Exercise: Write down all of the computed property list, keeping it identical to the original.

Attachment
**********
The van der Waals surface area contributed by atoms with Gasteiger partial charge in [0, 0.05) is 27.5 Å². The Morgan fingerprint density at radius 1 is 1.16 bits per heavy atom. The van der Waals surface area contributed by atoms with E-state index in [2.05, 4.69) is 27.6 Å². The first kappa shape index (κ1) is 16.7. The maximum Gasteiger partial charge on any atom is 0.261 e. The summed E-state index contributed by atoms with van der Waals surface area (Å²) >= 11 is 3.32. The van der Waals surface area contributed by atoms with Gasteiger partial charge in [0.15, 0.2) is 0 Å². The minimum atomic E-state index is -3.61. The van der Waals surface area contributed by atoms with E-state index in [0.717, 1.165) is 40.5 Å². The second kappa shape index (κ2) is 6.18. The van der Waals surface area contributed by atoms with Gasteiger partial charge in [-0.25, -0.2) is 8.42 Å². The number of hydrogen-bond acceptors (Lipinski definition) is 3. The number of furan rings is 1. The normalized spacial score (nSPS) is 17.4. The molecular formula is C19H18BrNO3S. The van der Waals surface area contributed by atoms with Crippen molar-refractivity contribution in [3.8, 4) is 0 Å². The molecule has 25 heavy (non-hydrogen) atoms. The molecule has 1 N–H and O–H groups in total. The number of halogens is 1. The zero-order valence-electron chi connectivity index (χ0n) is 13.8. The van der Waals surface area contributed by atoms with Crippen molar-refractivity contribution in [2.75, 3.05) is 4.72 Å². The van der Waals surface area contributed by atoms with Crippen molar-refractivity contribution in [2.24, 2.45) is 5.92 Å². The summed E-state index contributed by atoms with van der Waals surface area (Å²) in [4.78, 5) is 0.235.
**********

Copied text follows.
The van der Waals surface area contributed by atoms with Gasteiger partial charge in [0, 0.05) is 27.5 Å². The Morgan fingerprint density at radius 1 is 1.16 bits per heavy atom. The van der Waals surface area contributed by atoms with E-state index in [2.05, 4.69) is 27.6 Å². The first kappa shape index (κ1) is 16.7. The maximum Gasteiger partial charge on any atom is 0.261 e. The summed E-state index contributed by atoms with van der Waals surface area (Å²) >= 11 is 3.32. The van der Waals surface area contributed by atoms with Gasteiger partial charge in [0.15, 0.2) is 0 Å². The minimum atomic E-state index is -3.61. The van der Waals surface area contributed by atoms with E-state index in [0.717, 1.165) is 40.5 Å². The second kappa shape index (κ2) is 6.18. The van der Waals surface area contributed by atoms with Gasteiger partial charge in [-0.25, -0.2) is 8.42 Å². The number of hydrogen-bond acceptors (Lipinski definition) is 3. The number of furan rings is 1. The normalized spacial score (nSPS) is 17.4. The molecular formula is C19H18BrNO3S. The van der Waals surface area contributed by atoms with Crippen molar-refractivity contribution in [3.8, 4) is 0 Å². The molecule has 25 heavy (non-hydrogen) atoms. The molecule has 1 N–H and O–H groups in total. The number of halogens is 1. The zero-order valence-electron chi connectivity index (χ0n) is 13.8. The van der Waals surface area contributed by atoms with Crippen molar-refractivity contribution in [2.75, 3.05) is 4.72 Å². The van der Waals surface area contributed by atoms with Crippen molar-refractivity contribution in [2.24, 2.45) is 5.92 Å². The summed E-state index contributed by atoms with van der Waals surface area (Å²) in [4.78, 5) is 0.235.